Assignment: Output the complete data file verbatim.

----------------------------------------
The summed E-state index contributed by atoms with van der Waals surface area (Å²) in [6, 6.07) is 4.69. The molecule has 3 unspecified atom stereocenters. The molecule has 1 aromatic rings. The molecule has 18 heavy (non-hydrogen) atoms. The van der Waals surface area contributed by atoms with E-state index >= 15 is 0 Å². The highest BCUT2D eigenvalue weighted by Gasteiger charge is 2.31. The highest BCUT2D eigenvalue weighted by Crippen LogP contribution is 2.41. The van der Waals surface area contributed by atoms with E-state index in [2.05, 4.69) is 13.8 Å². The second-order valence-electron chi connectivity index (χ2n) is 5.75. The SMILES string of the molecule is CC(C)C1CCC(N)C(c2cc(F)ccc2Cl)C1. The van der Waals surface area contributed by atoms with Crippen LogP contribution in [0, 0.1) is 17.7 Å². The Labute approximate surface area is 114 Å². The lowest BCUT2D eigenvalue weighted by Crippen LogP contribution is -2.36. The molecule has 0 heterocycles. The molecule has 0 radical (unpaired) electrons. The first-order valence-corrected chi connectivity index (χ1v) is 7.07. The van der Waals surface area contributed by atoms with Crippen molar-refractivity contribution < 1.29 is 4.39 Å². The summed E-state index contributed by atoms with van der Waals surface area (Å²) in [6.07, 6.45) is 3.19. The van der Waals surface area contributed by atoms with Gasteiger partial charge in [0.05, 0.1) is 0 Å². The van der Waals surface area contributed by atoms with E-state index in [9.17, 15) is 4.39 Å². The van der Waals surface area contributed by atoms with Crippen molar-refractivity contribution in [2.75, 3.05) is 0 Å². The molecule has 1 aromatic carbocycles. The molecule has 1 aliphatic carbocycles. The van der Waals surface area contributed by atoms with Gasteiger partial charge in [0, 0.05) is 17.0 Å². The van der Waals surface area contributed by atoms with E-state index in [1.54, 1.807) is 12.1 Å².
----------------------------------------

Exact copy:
The summed E-state index contributed by atoms with van der Waals surface area (Å²) in [6, 6.07) is 4.69. The molecule has 3 unspecified atom stereocenters. The molecule has 1 aromatic rings. The molecule has 18 heavy (non-hydrogen) atoms. The van der Waals surface area contributed by atoms with E-state index >= 15 is 0 Å². The highest BCUT2D eigenvalue weighted by Gasteiger charge is 2.31. The highest BCUT2D eigenvalue weighted by Crippen LogP contribution is 2.41. The van der Waals surface area contributed by atoms with E-state index in [2.05, 4.69) is 13.8 Å². The second-order valence-electron chi connectivity index (χ2n) is 5.75. The SMILES string of the molecule is CC(C)C1CCC(N)C(c2cc(F)ccc2Cl)C1. The van der Waals surface area contributed by atoms with Crippen LogP contribution in [0, 0.1) is 17.7 Å². The Labute approximate surface area is 114 Å². The lowest BCUT2D eigenvalue weighted by Crippen LogP contribution is -2.36. The molecule has 0 heterocycles. The molecule has 0 radical (unpaired) electrons. The first-order valence-corrected chi connectivity index (χ1v) is 7.07. The van der Waals surface area contributed by atoms with Crippen molar-refractivity contribution < 1.29 is 4.39 Å². The summed E-state index contributed by atoms with van der Waals surface area (Å²) in [6.07, 6.45) is 3.19. The van der Waals surface area contributed by atoms with Gasteiger partial charge in [0.05, 0.1) is 0 Å². The van der Waals surface area contributed by atoms with E-state index in [9.17, 15) is 4.39 Å². The van der Waals surface area contributed by atoms with Crippen molar-refractivity contribution in [2.75, 3.05) is 0 Å². The molecule has 1 aromatic carbocycles. The molecule has 1 aliphatic carbocycles. The van der Waals surface area contributed by atoms with Gasteiger partial charge in [0, 0.05) is 17.0 Å². The van der Waals surface area contributed by atoms with E-state index in [1.54, 1.807) is 12.1 Å².